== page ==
Virtual reality intervention to improve UE function in children with CP still remains a relatively new method, and the evidence on its effectiveness is gradually emerging. Our meta-analysis combined 3 RCTs and other case series validated that VR had a potentially strong effect in improving the UE function of children with CP when comparing pre-VR data with post-VR data. Each study included in this review showed at least 1 positive outcome among the outcome variables except for the RCT done by Reid and Campbell.25 When comparing VR with conventional therapy, VR also showed a strong effect on the basis of the 3 RCTs. The possible mechanism for why VR worked remains uncertain. Recently, Levac et al,41 in a scoping review, suggested 9 potential active ingredients from VR therapy, which help children with CP improve their motor skills: (1) opportunities for practice because repetitive task practice advances functional abilities, (2) task specificity between the VR and real-world movements, (3) flexibility to individualize treatment parameters, (4) visual and/or auditory feedback, (5) social play equalization for participating in play situation, (6) neuroplastic changes, (7) problem solving through different virtual contexts, (8) motivation because children can select the games they like or compete with peers, and (9) support from the parents or therapist using verbal encouragement and feedback. All these components are essential when learning and improving a motor skill from a motor learning perspective. Therefore, all these components may be part of the underlying mechanism explaining why VR works.
In our review, when classifying the outcome variables on the basis of the ICF model, studies using measurements of the participation component and body structure and function component showed medium-to-large effect sizes, whereas studies using measurements of the activity component showed small effects. The outcome measurements of the activity component varied with different purposes and sensitivities.42 For example, the QUEST and the Melbourne Assessment are evaluation tools that measure quality of UE movement by testing various unimanual items—the QUEST is more focused on dissociated movements, and the Melbourne assesses items involving reach, grasp, release, and manipulation. These latter 2 tools were scored using dichotomous or ordinal scales. The BOTMP and the Peabody Developmental Motor Scale-Fine Motor Domain (PDMS-2) were used to measure fine motor skills using an ordinal scale. The raw scores from these 2 tools can be converted into a standard score with an age equivalent. The Jebsen-Taylor test measures movement speed in 7 unimanual tasks and can be compared with reference values. Consequently, different assessment tools, which were designed for different purposes and mainly used an ordinal scale to evaluate the child's performance in the ICF's activity component, may not be sensitive enough to capture change in the child's performance and may result in a small effect size when examining the activity component.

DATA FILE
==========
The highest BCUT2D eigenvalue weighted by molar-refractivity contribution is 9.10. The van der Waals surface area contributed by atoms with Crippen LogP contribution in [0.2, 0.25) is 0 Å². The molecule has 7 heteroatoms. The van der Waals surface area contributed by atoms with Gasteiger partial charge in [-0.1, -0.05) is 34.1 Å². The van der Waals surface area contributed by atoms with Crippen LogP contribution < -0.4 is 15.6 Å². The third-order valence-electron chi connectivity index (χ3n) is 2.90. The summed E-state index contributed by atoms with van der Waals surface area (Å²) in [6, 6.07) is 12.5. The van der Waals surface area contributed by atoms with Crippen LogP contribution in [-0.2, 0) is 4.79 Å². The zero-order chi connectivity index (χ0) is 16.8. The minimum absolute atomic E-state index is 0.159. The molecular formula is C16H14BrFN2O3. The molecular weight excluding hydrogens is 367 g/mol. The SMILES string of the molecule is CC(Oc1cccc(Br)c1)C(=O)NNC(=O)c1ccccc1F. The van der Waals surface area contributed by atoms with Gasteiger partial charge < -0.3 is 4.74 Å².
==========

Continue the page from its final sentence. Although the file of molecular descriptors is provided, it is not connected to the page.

Our findings also showed that training children in laboratories and their homes had a better effect than training in clinics. It is not surprising to have a better effect in a well-controlled laboratory environment. For the better effect found in a home-based training, several advantages can be gained through this natural environment. We anticipate less distress during VR practice for both children with CP and their parents because they are in their own familiar environment. Also, the training can be tailored to fit into the family's daily routine, which potentially allows children to receive therapy for a longer period of time. A home-based intervention can also save the family time (in terms of travel time back and forth to the clinic) and money. Parents would be involved more throughout the process, which will increase the opportunities for parent-child interaction. This home-based intervention may also increase opportunities for the children to interact socially with their siblings and other family members.